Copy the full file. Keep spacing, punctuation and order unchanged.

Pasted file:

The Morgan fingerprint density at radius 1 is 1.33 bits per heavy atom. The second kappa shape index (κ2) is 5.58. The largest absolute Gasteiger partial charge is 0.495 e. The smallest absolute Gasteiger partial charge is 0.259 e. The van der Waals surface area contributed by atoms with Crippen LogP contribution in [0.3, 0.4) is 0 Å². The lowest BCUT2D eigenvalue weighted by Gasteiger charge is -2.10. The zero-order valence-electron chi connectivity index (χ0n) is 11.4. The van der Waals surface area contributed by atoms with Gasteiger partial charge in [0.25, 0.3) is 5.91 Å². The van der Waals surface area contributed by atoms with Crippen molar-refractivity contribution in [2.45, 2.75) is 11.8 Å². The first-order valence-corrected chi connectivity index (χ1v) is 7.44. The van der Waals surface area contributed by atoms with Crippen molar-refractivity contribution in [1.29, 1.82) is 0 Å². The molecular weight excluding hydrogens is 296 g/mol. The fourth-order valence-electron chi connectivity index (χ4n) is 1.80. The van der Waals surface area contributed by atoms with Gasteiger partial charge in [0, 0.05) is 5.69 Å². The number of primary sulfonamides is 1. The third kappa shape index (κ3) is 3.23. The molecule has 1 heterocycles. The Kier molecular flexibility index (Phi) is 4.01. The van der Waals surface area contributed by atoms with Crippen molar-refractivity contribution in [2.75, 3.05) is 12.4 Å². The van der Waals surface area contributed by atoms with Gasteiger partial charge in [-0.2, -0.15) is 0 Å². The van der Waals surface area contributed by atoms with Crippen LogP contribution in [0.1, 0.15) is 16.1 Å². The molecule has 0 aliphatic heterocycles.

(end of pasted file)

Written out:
The Morgan fingerprint density at radius 1 is 1.33 bits per heavy atom. The second kappa shape index (κ2) is 5.58. The largest absolute Gasteiger partial charge is 0.495 e. The smallest absolute Gasteiger partial charge is 0.259 e. The van der Waals surface area contributed by atoms with Crippen LogP contribution in [0.3, 0.4) is 0 Å². The lowest BCUT2D eigenvalue weighted by Gasteiger charge is -2.10. The zero-order valence-electron chi connectivity index (χ0n) is 11.4. The van der Waals surface area contributed by atoms with Gasteiger partial charge in [0.25, 0.3) is 5.91 Å². The van der Waals surface area contributed by atoms with Crippen molar-refractivity contribution in [2.45, 2.75) is 11.8 Å². The first-order valence-corrected chi connectivity index (χ1v) is 7.44. The van der Waals surface area contributed by atoms with Crippen molar-refractivity contribution in [1.29, 1.82) is 0 Å². The molecular weight excluding hydrogens is 296 g/mol. The fourth-order valence-electron chi connectivity index (χ4n) is 1.80. The van der Waals surface area contributed by atoms with Gasteiger partial charge in [0, 0.05) is 5.69 Å². The number of primary sulfonamides is 1. The third kappa shape index (κ3) is 3.23. The molecule has 1 heterocycles. The Kier molecular flexibility index (Phi) is 4.01. The van der Waals surface area contributed by atoms with Crippen molar-refractivity contribution in [2.75, 3.05) is 12.4 Å². The van der Waals surface area contributed by atoms with Gasteiger partial charge in [-0.2, -0.15) is 0 Å². The van der Waals surface area contributed by atoms with Crippen LogP contribution in [0.1, 0.15) is 16.1 Å². The molecule has 0 aliphatic heterocycles.